This, unfortunately, portends a disturbing new trend in our diplomatic efforts. As between Israel and the Palestinians, the main hindrances to fruitful peace talks should obviously be seen as Palestinian in nature. That is, until President Obama hands them the issue of Jerusalem settlements to revive their flagging obstructionism. Similarly, a Chinese diplomat who suggested bringing up the Arizona law as a potential sticking point would no doubt have been reassigned to work a North Korean posting. They then had to be flabbergasted (and grateful) when we brought it up instead. Can’t we come up with some kind of Diplomatic Miranda whereby we advise our wunderkinds that they are under no obligation to raise new issues in a deliberate effort to make us (or our allies) look bad – particularly those issues about which they are obviously clueless.

Except for possibly the North Korean border, I’m guessing China really doesn’t have much of an illegal immigrant problem. Many of the reasons they don’t should have been the main thrust of these talks. But, instead, it’s just another layover on our non-stop apology tour.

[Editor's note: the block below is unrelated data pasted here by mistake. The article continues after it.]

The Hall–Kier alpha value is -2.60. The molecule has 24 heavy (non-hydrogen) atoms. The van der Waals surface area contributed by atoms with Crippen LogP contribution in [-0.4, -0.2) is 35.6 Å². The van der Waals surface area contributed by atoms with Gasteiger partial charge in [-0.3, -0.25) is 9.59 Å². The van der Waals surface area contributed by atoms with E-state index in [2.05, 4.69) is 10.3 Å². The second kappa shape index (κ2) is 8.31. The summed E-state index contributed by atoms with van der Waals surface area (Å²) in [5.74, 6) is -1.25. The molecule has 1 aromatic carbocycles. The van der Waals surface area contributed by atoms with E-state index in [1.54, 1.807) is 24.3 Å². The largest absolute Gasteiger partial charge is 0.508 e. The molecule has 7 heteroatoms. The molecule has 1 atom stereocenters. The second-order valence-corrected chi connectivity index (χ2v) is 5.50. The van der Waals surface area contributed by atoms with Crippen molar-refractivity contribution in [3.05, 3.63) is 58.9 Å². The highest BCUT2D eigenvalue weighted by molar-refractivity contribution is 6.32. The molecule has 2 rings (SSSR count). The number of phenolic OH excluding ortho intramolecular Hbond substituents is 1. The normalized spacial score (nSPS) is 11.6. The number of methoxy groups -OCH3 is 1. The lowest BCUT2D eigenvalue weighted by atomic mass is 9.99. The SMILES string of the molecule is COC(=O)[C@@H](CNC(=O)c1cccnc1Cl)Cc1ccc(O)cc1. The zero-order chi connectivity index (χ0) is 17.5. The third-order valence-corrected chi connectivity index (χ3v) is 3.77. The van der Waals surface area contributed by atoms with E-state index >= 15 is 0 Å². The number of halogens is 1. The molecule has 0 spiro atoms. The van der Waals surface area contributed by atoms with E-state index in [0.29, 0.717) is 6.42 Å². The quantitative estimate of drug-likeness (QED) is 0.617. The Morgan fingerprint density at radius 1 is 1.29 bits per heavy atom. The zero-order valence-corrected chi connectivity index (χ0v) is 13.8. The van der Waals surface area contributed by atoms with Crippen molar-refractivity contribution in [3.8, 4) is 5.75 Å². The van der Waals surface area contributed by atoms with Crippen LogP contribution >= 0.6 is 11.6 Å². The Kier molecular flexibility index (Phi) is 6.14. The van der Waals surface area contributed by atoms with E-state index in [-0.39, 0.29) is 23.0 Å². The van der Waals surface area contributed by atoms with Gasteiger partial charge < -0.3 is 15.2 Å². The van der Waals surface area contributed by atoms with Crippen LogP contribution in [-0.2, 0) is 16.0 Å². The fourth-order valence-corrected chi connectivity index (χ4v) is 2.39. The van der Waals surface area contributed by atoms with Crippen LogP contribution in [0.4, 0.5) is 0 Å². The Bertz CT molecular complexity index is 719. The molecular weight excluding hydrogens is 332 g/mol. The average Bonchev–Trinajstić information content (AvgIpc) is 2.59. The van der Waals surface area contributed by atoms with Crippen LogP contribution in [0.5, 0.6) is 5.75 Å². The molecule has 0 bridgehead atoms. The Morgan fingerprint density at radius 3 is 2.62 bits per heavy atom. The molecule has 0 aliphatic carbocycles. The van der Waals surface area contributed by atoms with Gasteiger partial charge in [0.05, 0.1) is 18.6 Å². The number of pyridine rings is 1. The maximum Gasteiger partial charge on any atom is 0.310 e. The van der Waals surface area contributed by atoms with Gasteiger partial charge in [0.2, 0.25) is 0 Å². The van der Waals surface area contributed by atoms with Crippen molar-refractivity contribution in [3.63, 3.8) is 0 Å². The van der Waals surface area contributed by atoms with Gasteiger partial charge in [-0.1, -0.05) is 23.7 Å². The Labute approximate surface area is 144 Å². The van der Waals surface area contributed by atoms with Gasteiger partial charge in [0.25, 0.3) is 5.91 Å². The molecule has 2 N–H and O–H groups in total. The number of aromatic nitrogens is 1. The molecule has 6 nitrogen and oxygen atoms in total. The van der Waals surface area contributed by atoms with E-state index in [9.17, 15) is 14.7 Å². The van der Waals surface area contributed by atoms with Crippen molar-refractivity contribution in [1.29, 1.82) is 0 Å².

Saturday, May 15, 2010


Aaron Sorkin Inciting Violence?

Aaron Sorkin in the Huffington Post (H/T BOTW):

“... so if it were me, I'd re-direct my anger to the real problem. The honest-to-God, no kidding around, small-minded, mean-spirited, hysterically frightened, pig-ignorant bigots who don't think homosexuals are fit to get married, adopt children or fight and die for their country. ... Those people aren't in the backwoods of Idaho, they're in Congress. Fight THEM. I'll help.”  Now That You Mention It, Rock Hudson Did Seem Gay

Now with an overwhelmingly Democratic House and Senate making up Congress, I can only conclude that he is referring to Senate Majority Leader Harry Reid and House Speaker Nancy Pelosi for their lack of leadership on these issues. While I obviously don’t agree with these two on many matters, I find this call to violence against them appalling and I categorically denounce it. Further, I will note that President Obama has publicly announced his opposition to gay marriage and, despite his near 16-months as Commander-in-Chief, has done nothing about gays-in-the-military. So, when Mr. Sorkin resorts to such vicious name calling against those who don’t think gays should be allowed to marry or be in the military, well, I think that’s just being disrespectful to our President.


Dear Old Harvard